When we left off last time, Sun Yat-sen had just accepted military aid from the Soviet Union to form the Whampoa Military Academy, which had students not only from the Nationalist Party but also from the Communists. The military academy had a goal, of creating a cohesive officer corps to lead the Republic of China armed forces. The then-existing officer corps was composed of men from a variety of backgrounds. Some had come up the hard way in warlord armies, others had gone to provincial military academies that started during the end of the Qing dynasty. Still others had completed military training in Japan. Whampoa would play an important role in the Chinese Civil War, as men from Whampoa led military units on both sides. Without the training from Whampoa it is doubtful if the Communists could have raised the army that they did.
Any officer corps has to have a consistent ethos, whether in 1925 or the present day. Without that, the group functions less efficiently. This is true in the present day as well. Although the US military is often seen as “non-ideological” by mainstream commenters, this is far from the truth. Part of this has to do with the Cold War. The US establishment would say that the Soviet Union was “ideological” while the US was simply “non-ideological” and democratic. In reality, however, the US military made efforts to impress upon its personnel that they were obedient to the Republic, via an oath to the Constitution. This separation between civil and military power is an ideology and it is one that has remained remarkably consistent since the early days of the United States.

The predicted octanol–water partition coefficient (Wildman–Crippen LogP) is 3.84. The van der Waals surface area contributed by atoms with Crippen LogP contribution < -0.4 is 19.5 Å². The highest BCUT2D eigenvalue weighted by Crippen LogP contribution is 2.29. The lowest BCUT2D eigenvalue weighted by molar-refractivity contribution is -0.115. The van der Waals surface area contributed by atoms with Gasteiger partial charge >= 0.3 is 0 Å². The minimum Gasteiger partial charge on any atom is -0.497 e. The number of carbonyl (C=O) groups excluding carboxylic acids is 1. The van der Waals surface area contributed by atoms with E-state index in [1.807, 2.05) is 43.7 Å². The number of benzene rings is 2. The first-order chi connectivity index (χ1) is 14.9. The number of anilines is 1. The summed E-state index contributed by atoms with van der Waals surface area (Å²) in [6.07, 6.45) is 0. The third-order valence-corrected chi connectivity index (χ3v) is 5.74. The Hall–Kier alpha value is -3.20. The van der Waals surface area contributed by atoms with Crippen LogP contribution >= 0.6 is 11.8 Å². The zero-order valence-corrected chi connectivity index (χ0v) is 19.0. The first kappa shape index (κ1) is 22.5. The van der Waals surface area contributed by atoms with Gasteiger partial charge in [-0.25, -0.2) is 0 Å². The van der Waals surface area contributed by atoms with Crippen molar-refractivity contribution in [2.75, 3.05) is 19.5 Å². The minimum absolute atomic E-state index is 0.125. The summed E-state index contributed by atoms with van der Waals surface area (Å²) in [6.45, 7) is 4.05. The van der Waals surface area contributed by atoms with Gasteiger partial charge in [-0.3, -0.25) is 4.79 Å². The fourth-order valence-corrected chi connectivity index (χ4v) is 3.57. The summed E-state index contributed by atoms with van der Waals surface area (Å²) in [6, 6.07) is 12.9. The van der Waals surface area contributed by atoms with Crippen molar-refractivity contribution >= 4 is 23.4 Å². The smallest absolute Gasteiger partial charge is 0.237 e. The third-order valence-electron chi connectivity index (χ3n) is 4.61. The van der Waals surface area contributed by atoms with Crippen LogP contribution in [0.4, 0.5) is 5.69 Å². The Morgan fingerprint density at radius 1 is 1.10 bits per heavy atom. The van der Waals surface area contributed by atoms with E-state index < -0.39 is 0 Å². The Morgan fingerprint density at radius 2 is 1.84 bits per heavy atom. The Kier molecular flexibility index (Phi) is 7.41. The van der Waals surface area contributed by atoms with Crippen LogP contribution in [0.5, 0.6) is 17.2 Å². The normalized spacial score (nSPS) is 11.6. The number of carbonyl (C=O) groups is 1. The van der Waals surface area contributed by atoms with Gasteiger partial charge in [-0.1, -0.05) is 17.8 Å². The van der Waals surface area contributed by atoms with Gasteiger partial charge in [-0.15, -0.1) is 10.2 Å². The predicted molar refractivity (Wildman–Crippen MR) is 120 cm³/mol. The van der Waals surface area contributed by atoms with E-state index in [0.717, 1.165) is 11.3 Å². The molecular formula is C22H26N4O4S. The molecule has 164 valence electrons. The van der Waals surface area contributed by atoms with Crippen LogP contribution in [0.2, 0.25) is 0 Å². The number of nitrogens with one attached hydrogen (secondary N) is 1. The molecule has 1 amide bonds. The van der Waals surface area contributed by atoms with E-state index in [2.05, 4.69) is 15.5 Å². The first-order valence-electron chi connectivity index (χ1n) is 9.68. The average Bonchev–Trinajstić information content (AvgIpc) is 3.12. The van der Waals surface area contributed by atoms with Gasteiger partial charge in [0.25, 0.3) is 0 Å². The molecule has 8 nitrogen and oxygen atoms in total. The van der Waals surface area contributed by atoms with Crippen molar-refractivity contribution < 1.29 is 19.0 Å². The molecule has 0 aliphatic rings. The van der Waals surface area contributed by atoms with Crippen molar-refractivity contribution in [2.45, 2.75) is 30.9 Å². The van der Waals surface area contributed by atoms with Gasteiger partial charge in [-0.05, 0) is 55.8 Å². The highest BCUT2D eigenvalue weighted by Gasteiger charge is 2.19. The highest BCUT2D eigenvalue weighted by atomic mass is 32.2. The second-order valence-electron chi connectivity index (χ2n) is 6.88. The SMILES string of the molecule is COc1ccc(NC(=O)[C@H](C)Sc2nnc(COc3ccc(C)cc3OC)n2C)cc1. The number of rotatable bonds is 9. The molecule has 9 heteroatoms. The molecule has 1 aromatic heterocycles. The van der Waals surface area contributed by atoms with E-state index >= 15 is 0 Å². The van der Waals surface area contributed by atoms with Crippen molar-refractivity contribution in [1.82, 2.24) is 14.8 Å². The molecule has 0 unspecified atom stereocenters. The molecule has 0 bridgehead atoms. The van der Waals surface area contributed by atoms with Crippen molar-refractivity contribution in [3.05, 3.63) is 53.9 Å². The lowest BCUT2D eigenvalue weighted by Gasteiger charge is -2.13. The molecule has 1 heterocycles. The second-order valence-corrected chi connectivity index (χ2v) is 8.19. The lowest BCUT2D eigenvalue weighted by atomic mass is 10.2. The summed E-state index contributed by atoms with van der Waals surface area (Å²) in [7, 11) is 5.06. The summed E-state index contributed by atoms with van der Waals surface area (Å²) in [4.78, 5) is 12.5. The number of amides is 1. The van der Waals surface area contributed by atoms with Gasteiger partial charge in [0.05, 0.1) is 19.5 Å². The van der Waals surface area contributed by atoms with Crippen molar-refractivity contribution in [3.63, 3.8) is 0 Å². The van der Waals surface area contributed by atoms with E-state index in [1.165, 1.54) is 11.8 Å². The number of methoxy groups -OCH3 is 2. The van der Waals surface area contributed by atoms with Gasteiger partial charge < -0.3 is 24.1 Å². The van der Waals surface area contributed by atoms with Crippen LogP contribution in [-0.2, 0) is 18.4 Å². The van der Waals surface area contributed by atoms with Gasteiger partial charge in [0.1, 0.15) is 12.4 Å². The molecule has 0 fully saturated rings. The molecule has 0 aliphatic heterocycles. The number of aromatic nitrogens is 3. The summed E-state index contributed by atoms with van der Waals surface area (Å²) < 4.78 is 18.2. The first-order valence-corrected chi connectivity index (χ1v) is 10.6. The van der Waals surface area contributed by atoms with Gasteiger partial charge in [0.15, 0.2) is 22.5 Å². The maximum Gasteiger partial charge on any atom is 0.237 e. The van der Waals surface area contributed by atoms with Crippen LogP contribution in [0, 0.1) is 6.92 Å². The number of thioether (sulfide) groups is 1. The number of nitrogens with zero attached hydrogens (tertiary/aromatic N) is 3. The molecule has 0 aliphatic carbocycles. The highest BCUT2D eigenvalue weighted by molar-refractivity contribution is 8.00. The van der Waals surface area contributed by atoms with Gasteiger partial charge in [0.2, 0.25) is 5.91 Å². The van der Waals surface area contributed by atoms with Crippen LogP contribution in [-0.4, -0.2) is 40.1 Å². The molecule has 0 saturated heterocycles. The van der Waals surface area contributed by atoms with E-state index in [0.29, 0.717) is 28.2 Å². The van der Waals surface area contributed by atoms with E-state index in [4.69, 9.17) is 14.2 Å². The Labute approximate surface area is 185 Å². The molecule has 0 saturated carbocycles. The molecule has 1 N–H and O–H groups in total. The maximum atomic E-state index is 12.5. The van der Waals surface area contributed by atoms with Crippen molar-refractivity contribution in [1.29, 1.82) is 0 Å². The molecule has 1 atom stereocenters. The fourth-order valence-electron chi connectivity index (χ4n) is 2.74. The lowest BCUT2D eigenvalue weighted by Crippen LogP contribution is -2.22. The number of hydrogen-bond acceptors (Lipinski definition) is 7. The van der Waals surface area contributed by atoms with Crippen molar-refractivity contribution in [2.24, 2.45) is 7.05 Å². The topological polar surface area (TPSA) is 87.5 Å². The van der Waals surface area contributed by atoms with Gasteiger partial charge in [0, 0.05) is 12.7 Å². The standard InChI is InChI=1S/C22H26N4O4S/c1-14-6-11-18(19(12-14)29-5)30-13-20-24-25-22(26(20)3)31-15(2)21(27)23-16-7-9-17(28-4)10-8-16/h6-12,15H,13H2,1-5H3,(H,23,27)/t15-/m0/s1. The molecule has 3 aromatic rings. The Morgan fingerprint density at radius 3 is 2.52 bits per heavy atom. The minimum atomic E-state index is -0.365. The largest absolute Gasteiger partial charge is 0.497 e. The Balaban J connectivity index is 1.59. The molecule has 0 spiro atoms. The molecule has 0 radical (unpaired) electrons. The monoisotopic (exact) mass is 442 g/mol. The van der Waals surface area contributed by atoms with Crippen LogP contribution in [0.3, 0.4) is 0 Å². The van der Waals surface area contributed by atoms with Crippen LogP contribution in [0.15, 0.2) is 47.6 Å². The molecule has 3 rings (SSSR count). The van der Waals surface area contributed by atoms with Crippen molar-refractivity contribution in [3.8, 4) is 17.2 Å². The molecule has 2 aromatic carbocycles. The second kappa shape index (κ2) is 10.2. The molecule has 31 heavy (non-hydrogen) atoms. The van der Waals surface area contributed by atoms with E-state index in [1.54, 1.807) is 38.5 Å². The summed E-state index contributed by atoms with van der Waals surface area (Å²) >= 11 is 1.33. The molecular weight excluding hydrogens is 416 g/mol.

At Whampoa, the guiding political ideology came to be ostensibly Sun Yat-sen’s theories, namely, the Three Principles of the People. Sun defined these as democracy, nationalism and people’s livelihood. These were the official ideology of the Nationalist Party, known as the Kuomintang (KMT for short). It is a point of historical contention, but many people believe that Sun was actually talking about socialism when he referred to “people’s livelihood.” What is known, however, is that Sun was a follower of Henry George. When I first read that years ago, I failed to understand the significance, as the author wrote George off as irrelevant. That was untrue.
George was an economist who had observed that rising land rents tended to be 1) claimed by a small group of people 2) that land was a natural monopoly and that if unchecked, it would strangle an economy and impoverish the majority. George had lived in Gold-Rush-era San Francisco and witnessed how the initial widely shared prosperity narrowed over time as rent became more and more expensive. His theory was that the improvements to the land (buildings, etc) and coincidental proximity to desirable locations (San Francisco as a port of trade/center of culture) raised the value of land.
George proposed a land tax to reduce the power of the landlords and spread the value of the land throughout society. By reducing taxing away high rental value, therefore, society could enable investment into productive industries and enterprises. Incidentally, the problem of rent-extraction via high land values is still relevant today– anyone who lives in the Bay Area can tell you all about high rents, and high mortgage payments that take up more and more of our income.